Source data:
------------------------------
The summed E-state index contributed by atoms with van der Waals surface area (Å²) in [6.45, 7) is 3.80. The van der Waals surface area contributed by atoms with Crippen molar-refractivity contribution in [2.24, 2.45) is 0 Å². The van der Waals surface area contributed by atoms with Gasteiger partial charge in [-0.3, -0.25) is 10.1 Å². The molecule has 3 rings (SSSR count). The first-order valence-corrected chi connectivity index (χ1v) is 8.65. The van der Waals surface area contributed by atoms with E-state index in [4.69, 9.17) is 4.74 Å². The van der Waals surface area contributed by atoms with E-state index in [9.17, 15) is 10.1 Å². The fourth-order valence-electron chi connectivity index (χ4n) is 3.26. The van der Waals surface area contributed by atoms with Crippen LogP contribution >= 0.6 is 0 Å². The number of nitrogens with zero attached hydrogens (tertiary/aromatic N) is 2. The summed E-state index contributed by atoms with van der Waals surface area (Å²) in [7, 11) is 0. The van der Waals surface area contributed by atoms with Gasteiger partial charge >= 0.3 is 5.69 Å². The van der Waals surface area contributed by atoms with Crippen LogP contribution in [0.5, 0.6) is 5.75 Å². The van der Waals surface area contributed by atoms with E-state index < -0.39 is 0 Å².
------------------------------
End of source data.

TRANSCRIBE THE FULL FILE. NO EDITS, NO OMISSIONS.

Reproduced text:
The summed E-state index contributed by atoms with van der Waals surface area (Å²) in [6.45, 7) is 3.80. The van der Waals surface area contributed by atoms with Crippen molar-refractivity contribution in [2.24, 2.45) is 0 Å². The van der Waals surface area contributed by atoms with Gasteiger partial charge in [-0.3, -0.25) is 10.1 Å². The molecule has 3 rings (SSSR count). The first-order valence-corrected chi connectivity index (χ1v) is 8.65. The van der Waals surface area contributed by atoms with E-state index in [4.69, 9.17) is 4.74 Å². The van der Waals surface area contributed by atoms with E-state index in [9.17, 15) is 10.1 Å². The fourth-order valence-electron chi connectivity index (χ4n) is 3.26. The van der Waals surface area contributed by atoms with Crippen LogP contribution >= 0.6 is 0 Å². The number of nitrogens with zero attached hydrogens (tertiary/aromatic N) is 2. The summed E-state index contributed by atoms with van der Waals surface area (Å²) in [7, 11) is 0. The van der Waals surface area contributed by atoms with Gasteiger partial charge >= 0.3 is 5.69 Å². The van der Waals surface area contributed by atoms with Crippen LogP contribution in [0.5, 0.6) is 5.75 Å². The van der Waals surface area contributed by atoms with E-state index < -0.39 is 0 Å².